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Chemical Reaction Engineering (CRE) is the field that studies the rates and mechanisms of chemical reactions and the design of the reactors in which they take place. Lecture 11

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Lecture 11 – Thursday 2/14/2013 2 Block 1: Mole Balances Block 2: Rate Laws Block 3: Stoichiometry Block 4: Combine Determining the Rate Law from Experimental Data Integral Method Differential (Graphical) Method Nonlinear Least Regression

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Integral Method 3 Consider the following reaction that occurs in a constant volume Batch Reactor : (We will withdraw samples and record the concentration of A as a function of time.) A Products Mole Balances: Rate Laws: Stoichiometry: Combine:

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4 Finally we should also use the formula to plot reaction rate data in terms of conversion vs. time for 0, 1st and 2nd order reactions. Derivation equations used to plot 0th, 1st and 2nd order reactions. These types of plots are usually used to determine the values k for runs at various temperatures and then used to determine the activation energy. Zeroth orderFirst OrderSecond Order

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Integral Method 5 Guess and check for α = 0, 1, 2 and check against experimental plot. t CACA t ln(C A0 /C A ) t 1/C A

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Differential Method 6 Taking the natural log of The reaction order can be found from a ln-ln plot of: Slope = α ln

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Methods for finding the slope of log-log and semi-log graph papers may be found at http://www.physics.uoguelph.ca/tutorials/GLP/ However, we are usually given concentration as a function of time from batch reactor experiments: time (s)0t1t1 t2t2 t3t3 concentration (moles/dm 3 ) C A0 C A1 C A2 C A3 7

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Three ways to determine (-dC A /dt) from concentration-time data Graphical differentiation Numerical differentiation formulas Differentiation of a polynomial fit to the data 1. Graphical 8

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The method accentuates measurement error! 9

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Example – Finding the Rate Law 10 t(min)0123 C A (mol/L)10.70.50.35 0.30.20.15.1.2.3 t 123 Areas equal for both sides of the histogram

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Find f(t) of using equal area differentiation CACA 10.70.50.35 -dC A /dt0.350.250.1750.12 Plot (–dC A /dt) as a function of C A ln CACA Slope = α dC A /dt ln 11 Example – Finding the Rate Law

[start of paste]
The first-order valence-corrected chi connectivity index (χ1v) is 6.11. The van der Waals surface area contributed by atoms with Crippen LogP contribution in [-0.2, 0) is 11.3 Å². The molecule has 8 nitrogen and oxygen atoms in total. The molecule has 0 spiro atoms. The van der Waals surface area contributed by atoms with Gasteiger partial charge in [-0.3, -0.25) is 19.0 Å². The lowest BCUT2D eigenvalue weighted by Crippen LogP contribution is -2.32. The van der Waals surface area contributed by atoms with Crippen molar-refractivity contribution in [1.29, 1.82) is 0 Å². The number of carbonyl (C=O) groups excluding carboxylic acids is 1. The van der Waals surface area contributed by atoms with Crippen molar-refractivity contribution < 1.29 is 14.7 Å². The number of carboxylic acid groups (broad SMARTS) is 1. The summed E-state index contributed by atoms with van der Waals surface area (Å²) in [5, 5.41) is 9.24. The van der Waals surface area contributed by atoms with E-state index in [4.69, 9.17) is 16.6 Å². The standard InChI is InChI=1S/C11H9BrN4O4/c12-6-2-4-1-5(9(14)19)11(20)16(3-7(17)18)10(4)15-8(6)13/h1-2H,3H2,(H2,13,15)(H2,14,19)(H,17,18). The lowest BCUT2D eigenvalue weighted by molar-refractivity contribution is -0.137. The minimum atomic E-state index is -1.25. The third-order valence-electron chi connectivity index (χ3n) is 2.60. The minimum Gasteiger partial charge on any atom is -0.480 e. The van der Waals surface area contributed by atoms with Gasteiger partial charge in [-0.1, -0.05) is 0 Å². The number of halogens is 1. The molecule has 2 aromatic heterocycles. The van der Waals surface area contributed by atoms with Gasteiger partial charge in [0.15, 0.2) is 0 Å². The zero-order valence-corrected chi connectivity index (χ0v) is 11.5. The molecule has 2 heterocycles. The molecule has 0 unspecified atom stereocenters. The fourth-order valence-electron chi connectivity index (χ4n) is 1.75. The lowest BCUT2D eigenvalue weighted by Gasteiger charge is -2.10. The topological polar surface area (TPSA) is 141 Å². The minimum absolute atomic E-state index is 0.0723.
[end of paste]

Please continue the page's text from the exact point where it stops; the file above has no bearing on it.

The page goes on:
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Choose a point, p, and find the concentration and derivative at that point to determine k. 12 Example – Finding the Rate Law ln CACA Slope = α dC A /dt ln

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Non-Linear Least-Square Analysis 13 We want to find the parameter values (α, k, E) for which the sum of the squares of the differences, the measured rate (r m ), and the calculated rate (r c ) is a minimum. That is, we want to be a minimum.

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Non-Linear Least-Square Analysis 14 For concentration-time data, we can combine the mole balance equation for to obtain: Rearranging to obtain the calculated concentration as a function of time, we obtain:

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Non-Linear Least-Square Analysis 15 Now we could use Polymath or MATLAB to find the values of α and k that would minimize the sum of squares of differences between the measured (C Am ) and calculated (C Ac ) concentrations. That is, for N data points, Similarly one can calculate the time at a specified concentration, t c and compare it with the measured time, t m, at that same concentration. That is, we find the values of k and α that minimize:

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C Am 10.70.50.35 C Ac 10.50.330.25 (C Ac -C Am )0-0.2-0.17-0.10 (C Ac -C Am ) 2 00.040.0290.010.07 for α= 2, k = 1 → s 2 = 0.07 for α = 2, k = 2 → s 2 = 0.27 etc. until s 2 is a minimum Non-Linear Least Squares Analysis 16 Guess values for α and k and solve for measured data points then sum squared differences:

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17 Non-Linear Least Squares Analysis

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We find the values of alpha and k which minimize s 2 18 Non-Linear Least Squares Analysis

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Minimum Sum of Squares

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22 Residuals

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End of Lecture 11 24

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